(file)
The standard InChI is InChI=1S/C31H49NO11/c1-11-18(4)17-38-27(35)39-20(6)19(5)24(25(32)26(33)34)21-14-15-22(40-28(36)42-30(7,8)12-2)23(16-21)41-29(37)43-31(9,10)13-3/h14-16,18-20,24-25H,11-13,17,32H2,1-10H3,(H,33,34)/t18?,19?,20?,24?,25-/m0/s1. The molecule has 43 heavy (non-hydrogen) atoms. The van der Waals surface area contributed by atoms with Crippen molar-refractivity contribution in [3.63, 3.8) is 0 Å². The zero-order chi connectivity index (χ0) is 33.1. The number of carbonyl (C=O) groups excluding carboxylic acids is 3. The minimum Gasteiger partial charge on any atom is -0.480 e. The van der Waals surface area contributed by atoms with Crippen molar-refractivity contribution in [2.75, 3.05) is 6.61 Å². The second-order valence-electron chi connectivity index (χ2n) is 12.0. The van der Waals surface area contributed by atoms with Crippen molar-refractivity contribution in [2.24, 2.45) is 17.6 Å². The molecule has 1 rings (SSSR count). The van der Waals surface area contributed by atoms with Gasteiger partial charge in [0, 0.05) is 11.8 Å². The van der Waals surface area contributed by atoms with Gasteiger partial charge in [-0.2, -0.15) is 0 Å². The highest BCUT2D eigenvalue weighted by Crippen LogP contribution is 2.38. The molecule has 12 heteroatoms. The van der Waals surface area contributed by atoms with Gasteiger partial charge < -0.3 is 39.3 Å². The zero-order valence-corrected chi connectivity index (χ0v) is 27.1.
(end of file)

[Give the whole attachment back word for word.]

The standard InChI is InChI=1S/C31H49NO11/c1-11-18(4)17-38-27(35)39-20(6)19(5)24(25(32)26(33)34)21-14-15-22(40-28(36)42-30(7,8)12-2)23(16-21)41-29(37)43-31(9,10)13-3/h14-16,18-20,24-25H,11-13,17,32H2,1-10H3,(H,33,34)/t18?,19?,20?,24?,25-/m0/s1. The molecule has 43 heavy (non-hydrogen) atoms. The van der Waals surface area contributed by atoms with Crippen molar-refractivity contribution in [3.63, 3.8) is 0 Å². The zero-order chi connectivity index (χ0) is 33.1. The number of carbonyl (C=O) groups excluding carboxylic acids is 3. The minimum Gasteiger partial charge on any atom is -0.480 e. The van der Waals surface area contributed by atoms with Crippen molar-refractivity contribution in [2.75, 3.05) is 6.61 Å². The second-order valence-electron chi connectivity index (χ2n) is 12.0. The van der Waals surface area contributed by atoms with Crippen molar-refractivity contribution in [2.24, 2.45) is 17.6 Å². The molecule has 1 rings (SSSR count). The van der Waals surface area contributed by atoms with Gasteiger partial charge in [0, 0.05) is 11.8 Å². The van der Waals surface area contributed by atoms with Gasteiger partial charge in [-0.2, -0.15) is 0 Å². The highest BCUT2D eigenvalue weighted by Crippen LogP contribution is 2.38. The molecule has 12 heteroatoms. The van der Waals surface area contributed by atoms with Gasteiger partial charge < -0.3 is 39.3 Å². The zero-order valence-corrected chi connectivity index (χ0v) is 27.1.